21st century Dad: speech by Duncan Fisher, April 2004

At National Conference on Working with Fathers, 5 April 2004, London

When our daughter was born seven years ago, I suddenly became aware of the secret world of fatherhood. I found myself, like many men, transformed by this new experience, this new life, entrusted to the two of us. Yet I was stunned to hear so few public voices echoing my feelings about becoming a dad. While I was brimming with excitement, thrilled with the potential of it all, I found myself surrounded by a public silence on fatherhood.

Today, it’s changed, but seven years ago, there seemed to be so little celebration of what a man might achieve as a father, for his child, for himself, for the mother of his child. There was no plan, no great hope, no great ambition. Instead, we were apparently meant just to go back to work (if we had work), almost as if nothing had happened. It was very strange.

But then, just after our first daughter was born, a book appeared, Fatherhood Reclaimed.  It drew together a wealth of analysis and challenged the entire culture that renders fatherhood invisible.  This book created Fathers Direct.

And here I am today, standing in front of you, nearly 1,000 people, all of us come together to share our views on this subject. The author of Fatherhood Reclaimed, Adrienne Burgess, is here with us today – we flew her back from Australia specially. 

We all of us today bring our own experiences of fatherhood.  Experiences of our own fathers, or of ourselves as fathers or of the men who father our children. We may have positive or negative experiences – probably both. We may have memories that hurt. But one thing is for sure. This affair of the heart – this feeling about fatherhood – is no longer a secret one. Men are talking about it. Women are talking about. Children are talking about it.

Last Fathers Day, hundreds of children sent messages to their dads as part of a competition that we organised with the Department for Education and Skills.  “Dear daddy,” wrote Codie. “Thanks for always being there. I can’t tell you how much I love you, but trust me, I do.” And Jessica told her dad, “I love you so much, even though you embarrass me in front of all of my friends.” From dozens of such messages, you realise what an important part in children’s lives their fathers play.
But, perhaps most movingly, we heard the voices of children whose fathers were not there, but who, even in their absence, retain a huge presence in their lives. “I wait and wait”, Bella writes, “I don’t get a Christmas present or a birthday present. But I know he loves me in his own special way and I think that’s what’s special about my dad.”   And Daniel wrote: “Dear Father, I don’t say ‘dear dad’, because you have not been a dad to me, have you? I haven’t introduced myself yet. My name is Daniel…You might not remember my mother, but I think about you all the time.”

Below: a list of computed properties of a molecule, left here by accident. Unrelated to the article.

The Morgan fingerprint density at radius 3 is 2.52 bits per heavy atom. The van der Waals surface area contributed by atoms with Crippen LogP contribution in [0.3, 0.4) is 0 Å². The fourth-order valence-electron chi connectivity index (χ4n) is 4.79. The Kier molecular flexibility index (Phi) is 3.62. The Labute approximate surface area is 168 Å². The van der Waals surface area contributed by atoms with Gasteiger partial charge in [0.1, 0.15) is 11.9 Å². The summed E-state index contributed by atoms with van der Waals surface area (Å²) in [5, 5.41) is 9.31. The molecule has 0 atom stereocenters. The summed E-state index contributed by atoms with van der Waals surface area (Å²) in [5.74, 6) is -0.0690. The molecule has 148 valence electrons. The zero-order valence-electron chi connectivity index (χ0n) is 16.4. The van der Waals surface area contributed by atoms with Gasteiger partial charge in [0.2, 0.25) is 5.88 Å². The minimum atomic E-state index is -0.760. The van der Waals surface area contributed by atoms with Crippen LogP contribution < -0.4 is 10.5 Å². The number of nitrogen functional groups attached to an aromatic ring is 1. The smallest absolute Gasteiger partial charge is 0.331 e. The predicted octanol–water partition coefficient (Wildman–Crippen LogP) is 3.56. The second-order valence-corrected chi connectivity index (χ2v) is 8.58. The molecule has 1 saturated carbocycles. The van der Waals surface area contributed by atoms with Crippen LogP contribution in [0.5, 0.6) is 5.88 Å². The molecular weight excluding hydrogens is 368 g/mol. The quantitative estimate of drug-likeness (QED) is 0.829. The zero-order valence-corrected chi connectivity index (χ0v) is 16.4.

These words should move us to think, to imagine a new world, to establish some clarity about what we are seeking from fatherhood, both personally and as a society.

I won’t lecture you on the research about the potential benefits to children of father involvement. Most people are now aware of a growing body of research about educational achievement, social behaviour and long-term mental health. If you really want to get to grips with this research, I recommend the book published in its 4th edition just last month, The Role of the Father in Child Development.  

With children talking about their own dads, with fathers articulating more and more their hopes, with so many mothers wanting fathers to be more involved in the lives of their children, who would now seriously contest the notion that the father-child connection is a precious relationship that social policy should sustain and support?

The issue we must tackle now is the content of that social policy. And I have to be plain at this point. The social policy remains skeletal. Adrienne Burgess, still writing so eloquently and persuasively on this subject, writes:

“As a society, we do almost nothing to support fathers in their multi-faceted roles.  Whether in the work/family arena, in maternity and children’s services (where parent almost invariably means mother), in the childcare debate (where dads are hardly ever mentioned), let alone in separation and divorce – where, because the quality of the father-child relationship is so powerfully affected by the mother-father relationship, relationships between men and their children are often on the rocks long before either parent walks out the door.

“We have no targets, no aspirations for mainstreaming fathers’ involvement in any sector. Hysteria over the alleged ‘epidemic of fatherlessness’ erupts periodically – but who notices the one-in-three young adults from “intact” families whose relationships with their fathers rate as “very poor”?